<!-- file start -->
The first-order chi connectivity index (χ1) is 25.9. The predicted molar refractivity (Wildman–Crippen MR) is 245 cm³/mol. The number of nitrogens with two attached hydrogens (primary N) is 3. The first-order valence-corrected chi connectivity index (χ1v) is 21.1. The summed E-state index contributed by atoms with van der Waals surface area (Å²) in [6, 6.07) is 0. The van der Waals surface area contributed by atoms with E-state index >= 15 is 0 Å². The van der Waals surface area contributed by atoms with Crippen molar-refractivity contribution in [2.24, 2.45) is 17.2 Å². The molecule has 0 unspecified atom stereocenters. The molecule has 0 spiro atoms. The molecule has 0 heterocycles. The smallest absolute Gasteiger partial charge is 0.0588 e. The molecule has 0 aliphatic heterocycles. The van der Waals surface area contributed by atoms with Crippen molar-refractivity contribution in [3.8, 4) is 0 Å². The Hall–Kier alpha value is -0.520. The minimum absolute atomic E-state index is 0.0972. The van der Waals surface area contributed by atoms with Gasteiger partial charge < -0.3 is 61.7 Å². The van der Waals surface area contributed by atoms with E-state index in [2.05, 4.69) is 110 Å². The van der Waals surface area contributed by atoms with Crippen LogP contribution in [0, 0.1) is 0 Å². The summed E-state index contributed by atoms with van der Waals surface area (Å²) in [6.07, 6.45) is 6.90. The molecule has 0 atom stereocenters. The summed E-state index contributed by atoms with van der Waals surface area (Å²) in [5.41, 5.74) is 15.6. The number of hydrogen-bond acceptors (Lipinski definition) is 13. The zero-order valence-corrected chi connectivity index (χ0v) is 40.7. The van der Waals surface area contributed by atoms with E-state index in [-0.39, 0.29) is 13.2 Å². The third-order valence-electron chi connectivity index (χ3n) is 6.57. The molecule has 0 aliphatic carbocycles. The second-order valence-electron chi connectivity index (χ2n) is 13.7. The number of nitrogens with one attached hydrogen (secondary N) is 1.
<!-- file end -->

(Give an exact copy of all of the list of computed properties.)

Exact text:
The first-order chi connectivity index (χ1) is 25.9. The predicted molar refractivity (Wildman–Crippen MR) is 245 cm³/mol. The number of nitrogens with two attached hydrogens (primary N) is 3. The first-order valence-corrected chi connectivity index (χ1v) is 21.1. The summed E-state index contributed by atoms with van der Waals surface area (Å²) in [6, 6.07) is 0. The van der Waals surface area contributed by atoms with E-state index >= 15 is 0 Å². The van der Waals surface area contributed by atoms with Crippen molar-refractivity contribution in [2.24, 2.45) is 17.2 Å². The molecule has 0 unspecified atom stereocenters. The molecule has 0 spiro atoms. The molecule has 0 heterocycles. The smallest absolute Gasteiger partial charge is 0.0588 e. The molecule has 0 aliphatic heterocycles. The van der Waals surface area contributed by atoms with Crippen molar-refractivity contribution in [3.8, 4) is 0 Å². The Hall–Kier alpha value is -0.520. The minimum absolute atomic E-state index is 0.0972. The van der Waals surface area contributed by atoms with Gasteiger partial charge < -0.3 is 61.7 Å². The van der Waals surface area contributed by atoms with E-state index in [2.05, 4.69) is 110 Å². The van der Waals surface area contributed by atoms with Crippen LogP contribution in [0, 0.1) is 0 Å². The summed E-state index contributed by atoms with van der Waals surface area (Å²) in [6.07, 6.45) is 6.90. The molecule has 0 atom stereocenters. The summed E-state index contributed by atoms with van der Waals surface area (Å²) in [5.41, 5.74) is 15.6. The number of hydrogen-bond acceptors (Lipinski definition) is 13. The zero-order valence-corrected chi connectivity index (χ0v) is 40.7. The van der Waals surface area contributed by atoms with E-state index in [-0.39, 0.29) is 13.2 Å². The third-order valence-electron chi connectivity index (χ3n) is 6.57. The molecule has 0 aliphatic carbocycles. The second-order valence-electron chi connectivity index (χ2n) is 13.7. The number of nitrogens with one attached hydrogen (secondary N) is 1.